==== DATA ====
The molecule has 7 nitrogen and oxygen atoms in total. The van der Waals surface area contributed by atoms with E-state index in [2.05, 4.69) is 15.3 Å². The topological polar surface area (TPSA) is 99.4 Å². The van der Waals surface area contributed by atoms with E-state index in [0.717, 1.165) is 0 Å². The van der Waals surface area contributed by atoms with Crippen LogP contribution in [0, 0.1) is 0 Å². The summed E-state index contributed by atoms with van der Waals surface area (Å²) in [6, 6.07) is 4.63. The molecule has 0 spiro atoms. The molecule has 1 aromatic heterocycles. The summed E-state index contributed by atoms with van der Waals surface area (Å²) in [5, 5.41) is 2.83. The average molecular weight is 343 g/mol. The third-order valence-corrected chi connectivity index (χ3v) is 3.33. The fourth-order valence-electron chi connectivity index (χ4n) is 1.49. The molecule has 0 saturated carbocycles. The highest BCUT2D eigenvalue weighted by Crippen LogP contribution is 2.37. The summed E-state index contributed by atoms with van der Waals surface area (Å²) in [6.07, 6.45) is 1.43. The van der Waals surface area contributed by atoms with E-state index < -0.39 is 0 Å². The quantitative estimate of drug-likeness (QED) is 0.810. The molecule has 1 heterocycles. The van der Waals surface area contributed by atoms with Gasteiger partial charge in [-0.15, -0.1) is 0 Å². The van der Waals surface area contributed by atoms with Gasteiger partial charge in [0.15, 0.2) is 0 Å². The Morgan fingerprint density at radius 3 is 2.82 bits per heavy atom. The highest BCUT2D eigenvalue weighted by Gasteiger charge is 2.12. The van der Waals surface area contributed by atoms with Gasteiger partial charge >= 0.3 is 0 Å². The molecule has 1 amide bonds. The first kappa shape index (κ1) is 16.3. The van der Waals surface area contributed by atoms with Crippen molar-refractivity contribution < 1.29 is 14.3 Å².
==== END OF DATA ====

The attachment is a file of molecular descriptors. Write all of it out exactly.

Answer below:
The molecule has 7 nitrogen and oxygen atoms in total. The van der Waals surface area contributed by atoms with E-state index in [2.05, 4.69) is 15.3 Å². The topological polar surface area (TPSA) is 99.4 Å². The van der Waals surface area contributed by atoms with E-state index in [0.717, 1.165) is 0 Å². The van der Waals surface area contributed by atoms with Crippen LogP contribution in [0, 0.1) is 0 Å². The summed E-state index contributed by atoms with van der Waals surface area (Å²) in [6, 6.07) is 4.63. The molecule has 0 spiro atoms. The molecule has 1 aromatic heterocycles. The summed E-state index contributed by atoms with van der Waals surface area (Å²) in [5, 5.41) is 2.83. The average molecular weight is 343 g/mol. The third-order valence-corrected chi connectivity index (χ3v) is 3.33. The fourth-order valence-electron chi connectivity index (χ4n) is 1.49. The molecule has 0 saturated carbocycles. The highest BCUT2D eigenvalue weighted by Crippen LogP contribution is 2.37. The summed E-state index contributed by atoms with van der Waals surface area (Å²) in [6.07, 6.45) is 1.43. The van der Waals surface area contributed by atoms with E-state index < -0.39 is 0 Å². The quantitative estimate of drug-likeness (QED) is 0.810. The molecule has 1 heterocycles. The van der Waals surface area contributed by atoms with Gasteiger partial charge in [-0.15, -0.1) is 0 Å². The van der Waals surface area contributed by atoms with Gasteiger partial charge in [0.15, 0.2) is 0 Å². The Morgan fingerprint density at radius 3 is 2.82 bits per heavy atom. The highest BCUT2D eigenvalue weighted by Gasteiger charge is 2.12. The van der Waals surface area contributed by atoms with Gasteiger partial charge >= 0.3 is 0 Å². The molecule has 1 amide bonds. The first kappa shape index (κ1) is 16.3. The van der Waals surface area contributed by atoms with Crippen molar-refractivity contribution < 1.29 is 14.3 Å².